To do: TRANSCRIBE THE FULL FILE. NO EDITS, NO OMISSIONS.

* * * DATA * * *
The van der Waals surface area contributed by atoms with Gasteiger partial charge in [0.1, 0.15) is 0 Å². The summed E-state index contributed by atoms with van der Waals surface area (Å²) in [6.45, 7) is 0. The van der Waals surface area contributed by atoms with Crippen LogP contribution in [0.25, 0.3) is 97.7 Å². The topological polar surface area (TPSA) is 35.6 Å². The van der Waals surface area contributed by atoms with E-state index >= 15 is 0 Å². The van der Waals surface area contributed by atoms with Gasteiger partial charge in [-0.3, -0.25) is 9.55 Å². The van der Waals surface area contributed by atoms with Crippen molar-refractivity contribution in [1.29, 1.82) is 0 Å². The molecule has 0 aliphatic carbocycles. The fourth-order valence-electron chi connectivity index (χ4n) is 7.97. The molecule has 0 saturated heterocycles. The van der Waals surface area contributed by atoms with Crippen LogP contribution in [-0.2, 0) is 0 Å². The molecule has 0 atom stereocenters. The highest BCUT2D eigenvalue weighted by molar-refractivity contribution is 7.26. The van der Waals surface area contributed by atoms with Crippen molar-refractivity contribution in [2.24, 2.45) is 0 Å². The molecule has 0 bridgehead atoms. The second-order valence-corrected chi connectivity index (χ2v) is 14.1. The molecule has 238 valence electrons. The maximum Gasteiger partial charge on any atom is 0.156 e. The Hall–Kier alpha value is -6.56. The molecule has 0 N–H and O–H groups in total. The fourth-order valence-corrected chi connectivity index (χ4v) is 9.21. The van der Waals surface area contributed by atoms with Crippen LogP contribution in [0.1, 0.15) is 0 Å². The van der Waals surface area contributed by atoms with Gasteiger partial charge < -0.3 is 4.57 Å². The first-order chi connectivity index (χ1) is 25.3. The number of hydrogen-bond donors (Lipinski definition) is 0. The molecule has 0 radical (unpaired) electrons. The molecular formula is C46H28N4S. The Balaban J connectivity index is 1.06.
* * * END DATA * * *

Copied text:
The van der Waals surface area contributed by atoms with Gasteiger partial charge in [0.1, 0.15) is 0 Å². The summed E-state index contributed by atoms with van der Waals surface area (Å²) in [6.45, 7) is 0. The van der Waals surface area contributed by atoms with Crippen LogP contribution in [0.25, 0.3) is 97.7 Å². The topological polar surface area (TPSA) is 35.6 Å². The van der Waals surface area contributed by atoms with E-state index >= 15 is 0 Å². The van der Waals surface area contributed by atoms with Gasteiger partial charge in [-0.3, -0.25) is 9.55 Å². The van der Waals surface area contributed by atoms with Crippen molar-refractivity contribution in [1.29, 1.82) is 0 Å². The molecule has 0 aliphatic carbocycles. The fourth-order valence-electron chi connectivity index (χ4n) is 7.97. The molecule has 0 saturated heterocycles. The van der Waals surface area contributed by atoms with Crippen LogP contribution in [-0.2, 0) is 0 Å². The molecule has 0 atom stereocenters. The highest BCUT2D eigenvalue weighted by molar-refractivity contribution is 7.26. The van der Waals surface area contributed by atoms with Crippen molar-refractivity contribution in [2.24, 2.45) is 0 Å². The molecule has 0 bridgehead atoms. The second-order valence-corrected chi connectivity index (χ2v) is 14.1. The molecule has 238 valence electrons. The maximum Gasteiger partial charge on any atom is 0.156 e. The Hall–Kier alpha value is -6.56. The molecule has 0 N–H and O–H groups in total. The fourth-order valence-corrected chi connectivity index (χ4v) is 9.21. The van der Waals surface area contributed by atoms with Crippen LogP contribution in [0.1, 0.15) is 0 Å². The van der Waals surface area contributed by atoms with Gasteiger partial charge < -0.3 is 4.57 Å². The first-order chi connectivity index (χ1) is 25.3. The number of hydrogen-bond donors (Lipinski definition) is 0. The molecule has 0 radical (unpaired) electrons. The molecular formula is C46H28N4S. The Balaban J connectivity index is 1.06.